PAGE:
THE traditional New York accent – where residents pronounce coffee "cawfee" among other things – could be on the wane, it has been claimed.
Kara Becker, an assistant professor of linguistics at Reed University, in a recent article for the New York Post, wrote that "Current linguistic research finds that many of the defining features of local speech are losing ground".
"Research shows that not all accents are created equal in the US," she writes. "When Americans are asked to rank locations in descending order from most to least 'correct' speech, the New York City accent is rated second to last (only the South rates lower). Speakers of the New York City accent, it turns out, are associated with a number of negative attributes, like being unfriendly and unkind."
She adds that New Yorkers themselves suffer from "linguistic insecurity".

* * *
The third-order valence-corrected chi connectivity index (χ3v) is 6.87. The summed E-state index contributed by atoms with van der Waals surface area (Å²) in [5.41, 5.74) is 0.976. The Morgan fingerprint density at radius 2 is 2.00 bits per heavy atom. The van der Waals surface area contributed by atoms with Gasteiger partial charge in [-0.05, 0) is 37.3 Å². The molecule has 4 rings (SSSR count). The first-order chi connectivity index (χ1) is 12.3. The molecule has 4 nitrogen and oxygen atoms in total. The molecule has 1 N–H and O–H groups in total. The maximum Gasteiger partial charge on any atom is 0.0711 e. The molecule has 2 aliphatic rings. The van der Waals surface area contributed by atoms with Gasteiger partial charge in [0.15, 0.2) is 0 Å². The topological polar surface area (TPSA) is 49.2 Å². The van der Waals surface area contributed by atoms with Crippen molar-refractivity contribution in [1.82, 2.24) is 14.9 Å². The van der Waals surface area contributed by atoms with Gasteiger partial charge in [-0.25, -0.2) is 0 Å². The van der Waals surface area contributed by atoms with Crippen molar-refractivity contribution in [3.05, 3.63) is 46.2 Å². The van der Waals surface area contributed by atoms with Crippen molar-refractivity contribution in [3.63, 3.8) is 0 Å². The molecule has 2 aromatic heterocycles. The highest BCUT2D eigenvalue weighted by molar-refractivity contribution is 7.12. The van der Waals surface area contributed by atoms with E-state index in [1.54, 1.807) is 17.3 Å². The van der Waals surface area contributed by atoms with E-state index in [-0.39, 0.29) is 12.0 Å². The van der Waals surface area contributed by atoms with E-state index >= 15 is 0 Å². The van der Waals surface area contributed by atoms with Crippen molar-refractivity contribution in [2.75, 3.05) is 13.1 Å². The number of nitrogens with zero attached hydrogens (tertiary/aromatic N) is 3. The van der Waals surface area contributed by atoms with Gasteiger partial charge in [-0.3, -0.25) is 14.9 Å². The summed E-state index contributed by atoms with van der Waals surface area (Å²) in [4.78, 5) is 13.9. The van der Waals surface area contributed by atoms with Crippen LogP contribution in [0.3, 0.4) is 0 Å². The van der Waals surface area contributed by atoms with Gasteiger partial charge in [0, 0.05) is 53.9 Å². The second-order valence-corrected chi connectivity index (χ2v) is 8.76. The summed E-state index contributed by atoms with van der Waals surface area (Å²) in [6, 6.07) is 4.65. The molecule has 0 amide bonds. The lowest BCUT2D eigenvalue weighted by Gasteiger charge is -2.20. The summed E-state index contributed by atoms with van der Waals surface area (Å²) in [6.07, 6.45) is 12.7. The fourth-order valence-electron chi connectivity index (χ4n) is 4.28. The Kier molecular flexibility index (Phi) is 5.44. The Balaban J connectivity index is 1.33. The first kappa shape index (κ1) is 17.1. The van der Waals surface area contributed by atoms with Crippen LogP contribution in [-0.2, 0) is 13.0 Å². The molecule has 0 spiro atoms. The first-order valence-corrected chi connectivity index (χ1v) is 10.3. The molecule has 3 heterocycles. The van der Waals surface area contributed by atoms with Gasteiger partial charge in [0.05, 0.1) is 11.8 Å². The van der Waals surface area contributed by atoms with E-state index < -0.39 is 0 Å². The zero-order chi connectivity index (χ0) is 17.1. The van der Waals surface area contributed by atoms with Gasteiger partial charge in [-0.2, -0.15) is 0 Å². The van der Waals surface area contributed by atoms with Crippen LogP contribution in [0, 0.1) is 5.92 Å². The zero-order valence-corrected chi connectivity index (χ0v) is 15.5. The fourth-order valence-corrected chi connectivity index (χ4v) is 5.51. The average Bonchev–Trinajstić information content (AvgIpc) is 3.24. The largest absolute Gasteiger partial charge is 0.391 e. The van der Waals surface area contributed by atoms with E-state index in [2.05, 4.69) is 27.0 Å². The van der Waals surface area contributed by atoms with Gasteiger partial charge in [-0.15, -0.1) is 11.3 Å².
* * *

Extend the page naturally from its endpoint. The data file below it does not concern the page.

As a result, recent research has shown that there are "big differences" across age groups in New York, where older speaker have the classic New York accent – "fuhgeddaboutit" – but younger speakers did not replicate it.
The present day New York accent comes from a varied history. The area has seen settlers from the Netherlands, England, Germany, and still maintains a prominent Italian, Irish and Jewish population. The influence of Yiddish is apparent.
George Jochnowitz, emeritus professor of linguistics at the College of Staten Island, Long Island, told The Times: "Both Yiddish and Italian did not make a distinction between the pronunciation of 'ng' in singer and finger."
Long Island for example, was "Lawn Gyland". But, he claims such sounds have now faded from New York City.